Windows Phone has an app problem, but don't tell that to Microsoft
28th Mar 2013 | 22:26
Talking strategy with Microsoft
Since its launch in October 2012, Windows Phone 8 has been a question mark in the mobile OS world. Microsoft still trails Android and iOS significantly in mobile system market share, and stats show it's behind even BlackBerry.
But there are signs of hope for Microsoft's mobile ambitions - this week the company announced that Windows Phones outsold iPhones in seven countries during the fourth quarter of 2012. Granted, those nations included India, South Africa and Russia and not major markets like the U.S., but still, sales are sales.
Aside from the lag time in boosting numbers following the release of a whole new OS, a lack of competitive apps is no doubt holding Windows Phone back. Whereas Apple has 689,000 apps for the iPhone, the Windows Phone Store owns around 135,000 apps and games. There's still no Instagram, and the Store finally picked up Temple Run Wednesday, though, as Wired noted, not the up-to-date Temple Run 2 or Temple Run: Oz titles.
Curious about Windows Phone's plan for success, we sat down with Casey McGee, senior marketing manager at Microsoft, and Larry Lieberman, senior product manager, Windows Phone developer program, at GDC this week to get a read on the OS, what it's done right and how it plans to get where it wants to go.
Dev first approach
Both made much of Microsoft's developer-focused approach to games - we were at a game dev conference, after all - and noted that by allowing game devs to code natively while also giving them middleware like Unity and Marmalade to work with has fostered a robust creation environment.
"Larry and I are a little bit biased because of what we do for a living, but to us it really looks like we're the only ones that created a product with developers in mind," McGee said.
"I don't think anybody took the approach we did where we started over between Windows Mobile and Windows Phone and from day one we said, 'We need to create an amazing developer experience.'"
Developer interest accelerated with Windows Phone 8 as the platform became more open, the pair said. An internal promotion system has also translated to better app sales. While devs are happy making cash off their products, Lieberman said customers are benefiting from the dev-based approach too.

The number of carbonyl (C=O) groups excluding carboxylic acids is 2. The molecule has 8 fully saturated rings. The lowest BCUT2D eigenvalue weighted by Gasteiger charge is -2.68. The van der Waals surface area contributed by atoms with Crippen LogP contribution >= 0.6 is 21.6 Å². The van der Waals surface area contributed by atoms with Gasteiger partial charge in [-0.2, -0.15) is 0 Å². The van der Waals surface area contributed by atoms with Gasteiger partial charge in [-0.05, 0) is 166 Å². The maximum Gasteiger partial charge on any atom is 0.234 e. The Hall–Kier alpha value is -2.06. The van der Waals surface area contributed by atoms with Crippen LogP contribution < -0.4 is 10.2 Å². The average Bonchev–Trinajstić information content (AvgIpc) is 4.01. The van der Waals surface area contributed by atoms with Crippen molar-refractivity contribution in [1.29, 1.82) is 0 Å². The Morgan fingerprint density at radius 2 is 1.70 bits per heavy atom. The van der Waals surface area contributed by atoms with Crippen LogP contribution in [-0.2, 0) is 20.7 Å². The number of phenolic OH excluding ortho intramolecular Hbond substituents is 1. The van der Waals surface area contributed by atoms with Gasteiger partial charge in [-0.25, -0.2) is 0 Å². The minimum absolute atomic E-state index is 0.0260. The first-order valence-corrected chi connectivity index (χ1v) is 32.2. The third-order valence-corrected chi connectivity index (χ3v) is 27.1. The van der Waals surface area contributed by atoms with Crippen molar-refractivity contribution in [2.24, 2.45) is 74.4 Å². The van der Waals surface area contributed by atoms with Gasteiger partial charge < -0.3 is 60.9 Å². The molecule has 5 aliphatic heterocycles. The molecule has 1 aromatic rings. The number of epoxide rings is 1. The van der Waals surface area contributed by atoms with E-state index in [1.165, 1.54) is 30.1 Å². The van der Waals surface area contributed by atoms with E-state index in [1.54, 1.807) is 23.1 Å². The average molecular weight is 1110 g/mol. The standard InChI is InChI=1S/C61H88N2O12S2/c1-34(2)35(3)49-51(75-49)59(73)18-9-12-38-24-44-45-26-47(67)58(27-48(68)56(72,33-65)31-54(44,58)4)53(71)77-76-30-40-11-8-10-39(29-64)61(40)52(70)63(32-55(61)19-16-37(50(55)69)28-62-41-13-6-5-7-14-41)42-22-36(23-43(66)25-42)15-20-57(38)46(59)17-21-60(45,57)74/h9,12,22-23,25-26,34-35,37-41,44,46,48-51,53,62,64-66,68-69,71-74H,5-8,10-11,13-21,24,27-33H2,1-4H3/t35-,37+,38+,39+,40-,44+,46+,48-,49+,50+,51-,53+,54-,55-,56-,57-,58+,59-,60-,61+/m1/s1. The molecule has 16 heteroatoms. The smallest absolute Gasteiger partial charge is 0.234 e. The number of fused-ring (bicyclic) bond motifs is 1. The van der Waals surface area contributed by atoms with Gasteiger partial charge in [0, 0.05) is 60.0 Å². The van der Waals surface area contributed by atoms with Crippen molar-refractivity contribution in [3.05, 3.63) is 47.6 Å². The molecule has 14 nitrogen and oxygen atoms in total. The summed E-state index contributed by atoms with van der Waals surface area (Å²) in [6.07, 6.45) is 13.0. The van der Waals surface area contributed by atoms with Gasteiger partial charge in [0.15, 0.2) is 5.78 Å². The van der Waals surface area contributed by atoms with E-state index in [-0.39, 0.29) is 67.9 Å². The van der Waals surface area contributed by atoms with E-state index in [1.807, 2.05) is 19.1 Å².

"The No. 1 guidance for Windows Phone since the very beginning has been to create an outstanding end-user experience," he said. "And apps are part of that outstanding user experience.
"We had to bring our developer expertise to the table in order to create that ecosystem that generates those apps, that generates that innovation that people expect and need because it's that long tail, right?
"On other platforms, an app gets installed and it's just an icon somewhere," Lieberman continued. "Most apps get installed and never get used again on other platforms. What we're trying to do is expose apps in contextually relevant ways."
He pointed to Lenses as a prime example of this contextual relevance - users can click on the Lens button to access apps that aren't only readily accessible, they make sense for what users want to use and when.
Clicking Lenses will take users to a set of apps that leverage a Windows Phone 8 handset's camera viewfinder, plus offer a path to the market place for more viewfinder-friendly apps.
It's not a two OS world
Lieberman and McGee aren't blind to the reality of the mobile OS hierarchy - "We understand the reality of the world today," Lieberman acknowledged - but both believe Windows Phone has a better-than-average chance to stake out a healthy place in the mobile ecosystem.